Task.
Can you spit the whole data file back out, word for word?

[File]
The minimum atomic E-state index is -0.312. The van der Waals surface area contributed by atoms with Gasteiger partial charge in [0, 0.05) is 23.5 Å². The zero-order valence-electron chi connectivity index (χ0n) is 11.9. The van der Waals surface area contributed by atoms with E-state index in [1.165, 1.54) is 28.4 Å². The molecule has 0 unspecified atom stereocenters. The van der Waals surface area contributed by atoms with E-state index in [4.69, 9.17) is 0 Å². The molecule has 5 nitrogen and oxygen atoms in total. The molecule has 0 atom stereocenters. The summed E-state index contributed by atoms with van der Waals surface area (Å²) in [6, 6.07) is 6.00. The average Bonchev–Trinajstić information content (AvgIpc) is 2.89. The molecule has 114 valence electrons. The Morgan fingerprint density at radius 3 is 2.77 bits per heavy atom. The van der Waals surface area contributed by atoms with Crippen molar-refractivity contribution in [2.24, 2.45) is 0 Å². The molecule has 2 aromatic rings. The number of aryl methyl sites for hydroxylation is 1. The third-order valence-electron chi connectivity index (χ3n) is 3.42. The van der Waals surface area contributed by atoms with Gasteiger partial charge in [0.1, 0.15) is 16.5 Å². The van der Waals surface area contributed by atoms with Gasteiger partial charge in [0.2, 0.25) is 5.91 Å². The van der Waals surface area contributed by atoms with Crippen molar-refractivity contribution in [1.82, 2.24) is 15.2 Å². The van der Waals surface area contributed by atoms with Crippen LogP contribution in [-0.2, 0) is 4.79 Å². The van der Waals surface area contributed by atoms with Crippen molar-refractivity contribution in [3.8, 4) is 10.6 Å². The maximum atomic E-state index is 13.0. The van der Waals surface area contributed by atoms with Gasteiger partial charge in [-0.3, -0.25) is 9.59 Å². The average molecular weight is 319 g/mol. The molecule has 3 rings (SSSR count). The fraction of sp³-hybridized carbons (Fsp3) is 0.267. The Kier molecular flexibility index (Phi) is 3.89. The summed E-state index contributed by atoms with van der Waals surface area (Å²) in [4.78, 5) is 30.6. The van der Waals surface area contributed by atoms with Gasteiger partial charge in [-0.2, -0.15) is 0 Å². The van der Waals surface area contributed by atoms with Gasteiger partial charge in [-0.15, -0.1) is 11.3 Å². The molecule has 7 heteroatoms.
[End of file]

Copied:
The minimum atomic E-state index is -0.312. The van der Waals surface area contributed by atoms with Gasteiger partial charge in [0, 0.05) is 23.5 Å². The zero-order valence-electron chi connectivity index (χ0n) is 11.9. The van der Waals surface area contributed by atoms with E-state index in [1.165, 1.54) is 28.4 Å². The molecule has 0 unspecified atom stereocenters. The van der Waals surface area contributed by atoms with E-state index in [4.69, 9.17) is 0 Å². The molecule has 5 nitrogen and oxygen atoms in total. The molecule has 0 atom stereocenters. The summed E-state index contributed by atoms with van der Waals surface area (Å²) in [6, 6.07) is 6.00. The average Bonchev–Trinajstić information content (AvgIpc) is 2.89. The molecule has 114 valence electrons. The Morgan fingerprint density at radius 3 is 2.77 bits per heavy atom. The van der Waals surface area contributed by atoms with Crippen molar-refractivity contribution in [2.24, 2.45) is 0 Å². The molecule has 2 aromatic rings. The number of aryl methyl sites for hydroxylation is 1. The third-order valence-electron chi connectivity index (χ3n) is 3.42. The van der Waals surface area contributed by atoms with Gasteiger partial charge in [0.1, 0.15) is 16.5 Å². The van der Waals surface area contributed by atoms with Gasteiger partial charge in [0.2, 0.25) is 5.91 Å². The van der Waals surface area contributed by atoms with Crippen molar-refractivity contribution in [1.82, 2.24) is 15.2 Å². The van der Waals surface area contributed by atoms with Crippen LogP contribution in [-0.2, 0) is 4.79 Å². The van der Waals surface area contributed by atoms with Crippen molar-refractivity contribution in [3.8, 4) is 10.6 Å². The maximum atomic E-state index is 13.0. The van der Waals surface area contributed by atoms with Gasteiger partial charge in [-0.3, -0.25) is 9.59 Å². The average molecular weight is 319 g/mol. The molecule has 3 rings (SSSR count). The fraction of sp³-hybridized carbons (Fsp3) is 0.267. The Kier molecular flexibility index (Phi) is 3.89. The summed E-state index contributed by atoms with van der Waals surface area (Å²) in [4.78, 5) is 30.6. The van der Waals surface area contributed by atoms with Gasteiger partial charge in [-0.2, -0.15) is 0 Å². The van der Waals surface area contributed by atoms with Gasteiger partial charge in [-0.15, -0.1) is 11.3 Å². The molecule has 7 heteroatoms.